Vodafone has completed the sale of its 3.2% stake of China Mobile for $6.6 billion to a group of banks including Goldman Sachs, Morgan Stanley and UBS, it said yesterday.
The banks will then dispose of the stake, presumably at a mark-up. At yesterday’s share price, the stake was worth some $6.8 billion, so that’s a neat $200 million of easy profit.
Vodafone is briefing that the sale is a sop to its investors, who are tired of the minority investments that the company holds around the world. Since Vodafone has no buyers for it stakes in Verizon Wireless and SFR, it had to throw its investors a China Mobile-shaped bone.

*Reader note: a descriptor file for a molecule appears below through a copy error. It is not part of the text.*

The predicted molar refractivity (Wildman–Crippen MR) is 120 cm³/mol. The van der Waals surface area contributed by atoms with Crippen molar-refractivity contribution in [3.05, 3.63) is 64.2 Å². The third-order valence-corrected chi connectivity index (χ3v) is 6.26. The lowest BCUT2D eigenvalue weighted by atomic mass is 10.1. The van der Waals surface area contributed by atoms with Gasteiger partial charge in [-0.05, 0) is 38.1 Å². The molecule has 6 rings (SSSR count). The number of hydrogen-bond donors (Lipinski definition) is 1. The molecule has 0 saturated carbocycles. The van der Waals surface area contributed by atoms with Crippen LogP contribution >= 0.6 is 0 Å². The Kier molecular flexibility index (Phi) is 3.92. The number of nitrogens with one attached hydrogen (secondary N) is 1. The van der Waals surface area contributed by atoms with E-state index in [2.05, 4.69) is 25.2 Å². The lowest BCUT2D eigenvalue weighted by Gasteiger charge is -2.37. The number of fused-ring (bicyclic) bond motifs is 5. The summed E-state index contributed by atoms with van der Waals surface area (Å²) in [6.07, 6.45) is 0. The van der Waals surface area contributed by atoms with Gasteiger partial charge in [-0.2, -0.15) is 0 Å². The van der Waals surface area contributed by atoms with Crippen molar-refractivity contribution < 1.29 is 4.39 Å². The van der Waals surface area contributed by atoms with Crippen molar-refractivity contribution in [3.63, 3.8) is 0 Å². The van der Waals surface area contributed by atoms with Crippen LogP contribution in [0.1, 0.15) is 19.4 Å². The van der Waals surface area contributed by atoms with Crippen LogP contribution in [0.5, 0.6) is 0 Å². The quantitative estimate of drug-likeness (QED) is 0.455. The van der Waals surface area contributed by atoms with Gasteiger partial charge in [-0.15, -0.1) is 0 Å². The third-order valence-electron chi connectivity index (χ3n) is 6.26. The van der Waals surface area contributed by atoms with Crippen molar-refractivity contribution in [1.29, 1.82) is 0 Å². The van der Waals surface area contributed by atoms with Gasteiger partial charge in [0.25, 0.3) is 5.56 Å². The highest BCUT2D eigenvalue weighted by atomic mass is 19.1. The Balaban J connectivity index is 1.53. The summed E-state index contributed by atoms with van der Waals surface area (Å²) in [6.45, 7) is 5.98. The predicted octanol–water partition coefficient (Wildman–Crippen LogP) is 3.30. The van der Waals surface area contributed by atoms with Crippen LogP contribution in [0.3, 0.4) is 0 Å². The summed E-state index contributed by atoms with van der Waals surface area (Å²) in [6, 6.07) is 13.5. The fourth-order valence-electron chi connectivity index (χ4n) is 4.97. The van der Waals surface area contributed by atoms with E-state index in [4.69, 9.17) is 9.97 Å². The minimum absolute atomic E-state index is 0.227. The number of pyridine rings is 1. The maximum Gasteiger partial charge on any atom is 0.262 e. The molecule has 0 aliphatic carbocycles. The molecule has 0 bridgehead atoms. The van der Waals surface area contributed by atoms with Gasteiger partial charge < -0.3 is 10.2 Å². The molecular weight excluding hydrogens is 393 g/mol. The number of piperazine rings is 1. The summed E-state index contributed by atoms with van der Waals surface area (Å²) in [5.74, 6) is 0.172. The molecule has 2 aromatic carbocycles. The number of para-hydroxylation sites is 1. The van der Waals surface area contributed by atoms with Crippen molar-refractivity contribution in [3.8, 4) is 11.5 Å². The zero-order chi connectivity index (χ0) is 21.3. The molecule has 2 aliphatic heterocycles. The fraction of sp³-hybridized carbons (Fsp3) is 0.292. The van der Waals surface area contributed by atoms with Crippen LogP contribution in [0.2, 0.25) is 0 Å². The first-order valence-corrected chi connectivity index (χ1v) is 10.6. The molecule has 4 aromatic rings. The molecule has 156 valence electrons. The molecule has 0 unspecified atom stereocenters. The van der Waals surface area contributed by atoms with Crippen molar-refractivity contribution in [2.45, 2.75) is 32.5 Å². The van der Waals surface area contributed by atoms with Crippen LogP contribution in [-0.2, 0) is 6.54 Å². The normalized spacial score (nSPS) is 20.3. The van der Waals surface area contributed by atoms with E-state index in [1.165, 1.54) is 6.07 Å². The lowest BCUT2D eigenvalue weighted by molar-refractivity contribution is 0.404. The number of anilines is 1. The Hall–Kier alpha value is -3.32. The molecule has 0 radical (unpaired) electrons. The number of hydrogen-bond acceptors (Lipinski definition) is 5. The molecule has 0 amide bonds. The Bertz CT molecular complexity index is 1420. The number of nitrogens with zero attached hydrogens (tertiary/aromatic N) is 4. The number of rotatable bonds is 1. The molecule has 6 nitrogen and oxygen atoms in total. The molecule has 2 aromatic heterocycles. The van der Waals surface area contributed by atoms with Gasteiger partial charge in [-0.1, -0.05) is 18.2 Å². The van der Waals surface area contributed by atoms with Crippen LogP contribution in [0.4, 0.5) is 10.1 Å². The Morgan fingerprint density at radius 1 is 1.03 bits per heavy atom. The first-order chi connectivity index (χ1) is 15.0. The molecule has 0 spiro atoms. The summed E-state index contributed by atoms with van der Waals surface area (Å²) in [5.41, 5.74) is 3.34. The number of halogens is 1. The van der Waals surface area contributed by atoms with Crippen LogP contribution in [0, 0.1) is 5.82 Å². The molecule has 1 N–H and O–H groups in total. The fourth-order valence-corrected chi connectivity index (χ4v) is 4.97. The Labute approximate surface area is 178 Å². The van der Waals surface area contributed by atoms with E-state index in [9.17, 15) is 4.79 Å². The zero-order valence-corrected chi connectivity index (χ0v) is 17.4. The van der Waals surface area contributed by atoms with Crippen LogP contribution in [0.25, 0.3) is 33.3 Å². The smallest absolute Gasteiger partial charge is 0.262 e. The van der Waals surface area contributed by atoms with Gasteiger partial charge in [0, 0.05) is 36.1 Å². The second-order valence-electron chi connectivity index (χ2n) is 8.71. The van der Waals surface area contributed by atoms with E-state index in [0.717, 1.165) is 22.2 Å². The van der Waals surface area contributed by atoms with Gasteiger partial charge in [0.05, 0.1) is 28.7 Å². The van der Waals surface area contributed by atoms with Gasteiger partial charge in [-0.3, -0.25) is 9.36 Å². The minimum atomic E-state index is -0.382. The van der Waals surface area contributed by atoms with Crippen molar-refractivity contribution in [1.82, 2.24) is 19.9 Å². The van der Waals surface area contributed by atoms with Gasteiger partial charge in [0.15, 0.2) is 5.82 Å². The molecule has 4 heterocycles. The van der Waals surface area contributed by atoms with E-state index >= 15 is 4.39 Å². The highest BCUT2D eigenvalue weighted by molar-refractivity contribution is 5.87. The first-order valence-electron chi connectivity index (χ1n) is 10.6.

Shareholders are entitled to ask whether the China Mobile stake was a strategic asset which would give Vodafone a potential future partnership, or whether it was merely an equity investment?
The answer, sadly, is that the stake was just an investment. It may have achieved a near 100% return in five years, but it makes sense to return money to investors and allow them to pick their own stocks.
The nagging failure for Vodafone in China is a reminder that the world’s biggest mobile market has no intention, at all, of liberalising.
Mobile communications are an increasingly key part of the government’s security apparatus, as technology gives the Communist Party the ability to screen all text messages for potentially subversive words and probably the ability to screen a good number of calls too.
Would Vodafone ever want to be in such a market, even if it is hugely lucrative? The answer which came yesterday is no.